Then I thought to blame Fotis, but being deprived as well of language as of human shape, I looked upon her with my hanging lips and watery eyes. She, as soon as she espied me in such sort, cried out, "Alas! poor wretch that I am, I am utterly cast away. The fear I was in, and my haste hath beguiled me, but especially the mistaking of the box, hath deceived me. But it forceth not much, in regard a sooner medicine may be gotten for this than for any other thing. For if thou couldst get a rose and eat it, thou shouldst be delivered from the shape of an Ass, and become my Lucius again. And would to God I had gathered some garlands this evening past, according to my custom! Then thou shouldst not continue an Ass one night's space, but in the morning I shall seek some remedy."
Thus Fotis lamented in pitiful sort. But I that was now a perfect ass, and for Lucius a brute beast, did yet retain the sense and understanding of a man. And did devise a good space with myself, whether it were best for me to tear this mischievous and wicked harlot with my mouth, or to kick and kill her with my heels. But a better thought reduced me from so rash a purpose; for I feared lest by the death of Fotis I should be deprived of all remedy and help. Then shaking mine head, and dissembling mine ire, and taking my adversity in good part, I went into the stable to my own horse, where I found another ass of Milos, sometime my host. I did verily think that mine own horse (if there were any natural conscience or knowledge in brute beasts) would take pity on me, and proffer me lodging for that night; but it chanced far otherwise. For see, my horse and the ass as it were consented together to work my harm, and fearing lest I should eat up their provender, would in no wise suffer me to come nigh the manger, but kicked me with their heels from their meat, which I myself gave them the night before.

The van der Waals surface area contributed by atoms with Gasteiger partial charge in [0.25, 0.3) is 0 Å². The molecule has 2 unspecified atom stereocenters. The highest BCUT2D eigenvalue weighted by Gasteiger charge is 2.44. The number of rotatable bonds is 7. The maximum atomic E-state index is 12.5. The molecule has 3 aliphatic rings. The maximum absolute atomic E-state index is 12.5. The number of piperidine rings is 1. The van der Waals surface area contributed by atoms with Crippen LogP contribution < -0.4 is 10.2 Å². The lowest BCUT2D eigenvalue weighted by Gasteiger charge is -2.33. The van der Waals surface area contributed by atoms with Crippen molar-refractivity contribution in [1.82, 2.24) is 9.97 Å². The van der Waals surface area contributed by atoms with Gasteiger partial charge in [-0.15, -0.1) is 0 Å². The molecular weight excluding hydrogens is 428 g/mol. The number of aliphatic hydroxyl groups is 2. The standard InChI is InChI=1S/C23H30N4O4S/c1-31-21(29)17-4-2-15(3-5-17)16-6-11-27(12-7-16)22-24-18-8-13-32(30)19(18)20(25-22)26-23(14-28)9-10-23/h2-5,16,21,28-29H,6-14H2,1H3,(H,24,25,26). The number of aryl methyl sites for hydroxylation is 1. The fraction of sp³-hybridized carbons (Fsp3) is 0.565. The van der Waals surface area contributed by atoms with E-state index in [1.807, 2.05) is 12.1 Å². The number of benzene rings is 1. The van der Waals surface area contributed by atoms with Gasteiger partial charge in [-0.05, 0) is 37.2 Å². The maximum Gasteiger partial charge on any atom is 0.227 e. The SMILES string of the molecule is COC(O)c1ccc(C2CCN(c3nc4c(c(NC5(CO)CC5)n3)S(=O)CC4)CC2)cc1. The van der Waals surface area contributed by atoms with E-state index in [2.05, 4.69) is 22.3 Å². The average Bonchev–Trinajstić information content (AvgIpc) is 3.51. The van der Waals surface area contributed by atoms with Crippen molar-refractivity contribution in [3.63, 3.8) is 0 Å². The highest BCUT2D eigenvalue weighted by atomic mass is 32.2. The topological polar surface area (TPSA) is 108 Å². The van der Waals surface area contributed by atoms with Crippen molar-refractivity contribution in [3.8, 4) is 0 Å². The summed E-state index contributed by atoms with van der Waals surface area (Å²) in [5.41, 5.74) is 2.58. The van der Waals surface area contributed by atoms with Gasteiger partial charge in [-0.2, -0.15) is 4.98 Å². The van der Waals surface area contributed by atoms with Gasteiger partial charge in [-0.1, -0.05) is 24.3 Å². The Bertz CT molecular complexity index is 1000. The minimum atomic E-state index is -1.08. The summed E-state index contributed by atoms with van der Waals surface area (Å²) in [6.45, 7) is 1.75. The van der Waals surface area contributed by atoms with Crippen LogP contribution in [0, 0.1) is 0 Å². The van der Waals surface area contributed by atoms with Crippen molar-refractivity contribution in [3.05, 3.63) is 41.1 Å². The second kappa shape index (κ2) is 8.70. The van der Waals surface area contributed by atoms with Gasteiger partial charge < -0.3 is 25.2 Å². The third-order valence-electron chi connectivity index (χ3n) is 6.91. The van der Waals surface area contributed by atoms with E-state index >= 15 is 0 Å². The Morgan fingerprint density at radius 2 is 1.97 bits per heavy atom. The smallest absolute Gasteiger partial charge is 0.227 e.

Then I being thus handled by them, and driven away, got me into a corner of the stable, where while I remembered their uncourtesy, and how on the morrow I should return to Lucius by the help of a Rose, when as I thought to revenge myself of mine own horse, I fortuned to espy in the middle of a pillar sustaining the rafters of the stable the image of the goddess Hippone, which was garnished and decked round about with faire and fresh roses. Then in hope of present remedy, I leaped up with my fore feet as high as I could, stretching out my neck, and with my lips coveting to snatch some roses.